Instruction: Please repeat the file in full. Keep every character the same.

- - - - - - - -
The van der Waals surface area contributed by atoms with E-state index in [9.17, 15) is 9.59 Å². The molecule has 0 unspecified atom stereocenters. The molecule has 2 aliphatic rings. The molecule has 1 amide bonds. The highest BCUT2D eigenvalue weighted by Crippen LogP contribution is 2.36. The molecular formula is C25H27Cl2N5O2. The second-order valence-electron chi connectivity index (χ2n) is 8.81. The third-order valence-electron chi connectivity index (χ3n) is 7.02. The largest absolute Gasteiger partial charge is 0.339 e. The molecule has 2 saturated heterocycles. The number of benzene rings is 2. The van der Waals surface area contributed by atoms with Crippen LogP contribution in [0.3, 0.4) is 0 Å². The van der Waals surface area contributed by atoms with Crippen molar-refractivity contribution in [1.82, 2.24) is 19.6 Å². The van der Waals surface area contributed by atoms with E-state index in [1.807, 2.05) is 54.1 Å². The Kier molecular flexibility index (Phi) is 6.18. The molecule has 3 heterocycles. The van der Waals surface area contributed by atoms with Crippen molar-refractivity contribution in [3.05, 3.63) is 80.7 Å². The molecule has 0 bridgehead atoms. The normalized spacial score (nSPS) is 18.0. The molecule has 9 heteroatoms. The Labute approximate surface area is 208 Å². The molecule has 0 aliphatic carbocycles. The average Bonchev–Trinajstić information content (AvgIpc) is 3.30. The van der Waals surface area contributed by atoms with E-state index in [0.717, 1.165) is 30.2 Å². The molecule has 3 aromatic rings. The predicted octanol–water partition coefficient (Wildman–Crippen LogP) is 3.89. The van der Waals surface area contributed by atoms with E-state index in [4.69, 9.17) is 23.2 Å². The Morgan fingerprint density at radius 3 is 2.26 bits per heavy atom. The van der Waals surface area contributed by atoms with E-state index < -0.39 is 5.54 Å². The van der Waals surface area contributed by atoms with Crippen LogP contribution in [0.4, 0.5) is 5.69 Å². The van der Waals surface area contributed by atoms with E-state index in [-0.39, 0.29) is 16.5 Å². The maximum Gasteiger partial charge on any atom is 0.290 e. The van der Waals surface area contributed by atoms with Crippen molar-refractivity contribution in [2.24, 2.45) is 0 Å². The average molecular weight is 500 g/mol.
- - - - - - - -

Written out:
The van der Waals surface area contributed by atoms with E-state index in [9.17, 15) is 9.59 Å². The molecule has 0 unspecified atom stereocenters. The molecule has 2 aliphatic rings. The molecule has 1 amide bonds. The highest BCUT2D eigenvalue weighted by Crippen LogP contribution is 2.36. The molecular formula is C25H27Cl2N5O2. The second-order valence-electron chi connectivity index (χ2n) is 8.81. The third-order valence-electron chi connectivity index (χ3n) is 7.02. The largest absolute Gasteiger partial charge is 0.339 e. The molecule has 2 saturated heterocycles. The number of benzene rings is 2. The van der Waals surface area contributed by atoms with Crippen LogP contribution in [0.3, 0.4) is 0 Å². The van der Waals surface area contributed by atoms with Crippen molar-refractivity contribution in [1.82, 2.24) is 19.6 Å². The van der Waals surface area contributed by atoms with E-state index in [1.807, 2.05) is 54.1 Å². The Kier molecular flexibility index (Phi) is 6.18. The molecule has 3 heterocycles. The van der Waals surface area contributed by atoms with Crippen molar-refractivity contribution in [3.05, 3.63) is 80.7 Å². The molecule has 0 bridgehead atoms. The normalized spacial score (nSPS) is 18.0. The molecule has 9 heteroatoms. The Labute approximate surface area is 208 Å². The molecule has 0 aliphatic carbocycles. The average Bonchev–Trinajstić information content (AvgIpc) is 3.30. The van der Waals surface area contributed by atoms with E-state index in [0.717, 1.165) is 30.2 Å². The molecule has 3 aromatic rings. The predicted octanol–water partition coefficient (Wildman–Crippen LogP) is 3.89. The van der Waals surface area contributed by atoms with E-state index in [4.69, 9.17) is 23.2 Å². The Morgan fingerprint density at radius 3 is 2.26 bits per heavy atom. The van der Waals surface area contributed by atoms with E-state index < -0.39 is 5.54 Å². The van der Waals surface area contributed by atoms with Crippen LogP contribution in [0.4, 0.5) is 5.69 Å². The van der Waals surface area contributed by atoms with E-state index in [-0.39, 0.29) is 16.5 Å². The maximum Gasteiger partial charge on any atom is 0.290 e. The van der Waals surface area contributed by atoms with Crippen molar-refractivity contribution in [2.24, 2.45) is 0 Å². The average molecular weight is 500 g/mol.